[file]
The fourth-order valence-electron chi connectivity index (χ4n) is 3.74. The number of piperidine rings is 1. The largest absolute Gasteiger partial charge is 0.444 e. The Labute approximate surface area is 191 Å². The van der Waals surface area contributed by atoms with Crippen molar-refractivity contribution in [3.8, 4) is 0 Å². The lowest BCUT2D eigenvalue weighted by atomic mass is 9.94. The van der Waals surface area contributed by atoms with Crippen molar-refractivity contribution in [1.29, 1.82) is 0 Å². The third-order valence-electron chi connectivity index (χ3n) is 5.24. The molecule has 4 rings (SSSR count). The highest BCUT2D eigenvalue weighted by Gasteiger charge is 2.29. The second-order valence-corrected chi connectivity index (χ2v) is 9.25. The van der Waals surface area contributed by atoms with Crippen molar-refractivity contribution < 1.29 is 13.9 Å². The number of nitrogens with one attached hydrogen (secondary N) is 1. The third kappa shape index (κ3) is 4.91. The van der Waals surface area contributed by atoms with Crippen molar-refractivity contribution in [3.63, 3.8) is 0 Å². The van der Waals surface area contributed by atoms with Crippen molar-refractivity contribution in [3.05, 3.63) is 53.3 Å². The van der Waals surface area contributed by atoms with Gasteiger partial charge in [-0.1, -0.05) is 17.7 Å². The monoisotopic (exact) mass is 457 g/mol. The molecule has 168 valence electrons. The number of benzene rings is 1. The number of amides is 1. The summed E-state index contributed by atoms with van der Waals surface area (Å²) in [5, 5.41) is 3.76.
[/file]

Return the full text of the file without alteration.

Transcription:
The fourth-order valence-electron chi connectivity index (χ4n) is 3.74. The number of piperidine rings is 1. The largest absolute Gasteiger partial charge is 0.444 e. The Labute approximate surface area is 191 Å². The van der Waals surface area contributed by atoms with Crippen molar-refractivity contribution in [3.8, 4) is 0 Å². The lowest BCUT2D eigenvalue weighted by atomic mass is 9.94. The van der Waals surface area contributed by atoms with Crippen molar-refractivity contribution in [1.29, 1.82) is 0 Å². The third-order valence-electron chi connectivity index (χ3n) is 5.24. The molecule has 4 rings (SSSR count). The highest BCUT2D eigenvalue weighted by Gasteiger charge is 2.29. The second-order valence-corrected chi connectivity index (χ2v) is 9.25. The van der Waals surface area contributed by atoms with Crippen molar-refractivity contribution < 1.29 is 13.9 Å². The number of nitrogens with one attached hydrogen (secondary N) is 1. The third kappa shape index (κ3) is 4.91. The van der Waals surface area contributed by atoms with Crippen molar-refractivity contribution in [3.63, 3.8) is 0 Å². The van der Waals surface area contributed by atoms with Crippen molar-refractivity contribution in [3.05, 3.63) is 53.3 Å². The van der Waals surface area contributed by atoms with Gasteiger partial charge in [-0.1, -0.05) is 17.7 Å². The monoisotopic (exact) mass is 457 g/mol. The molecule has 168 valence electrons. The number of benzene rings is 1. The number of amides is 1. The summed E-state index contributed by atoms with van der Waals surface area (Å²) in [5, 5.41) is 3.76.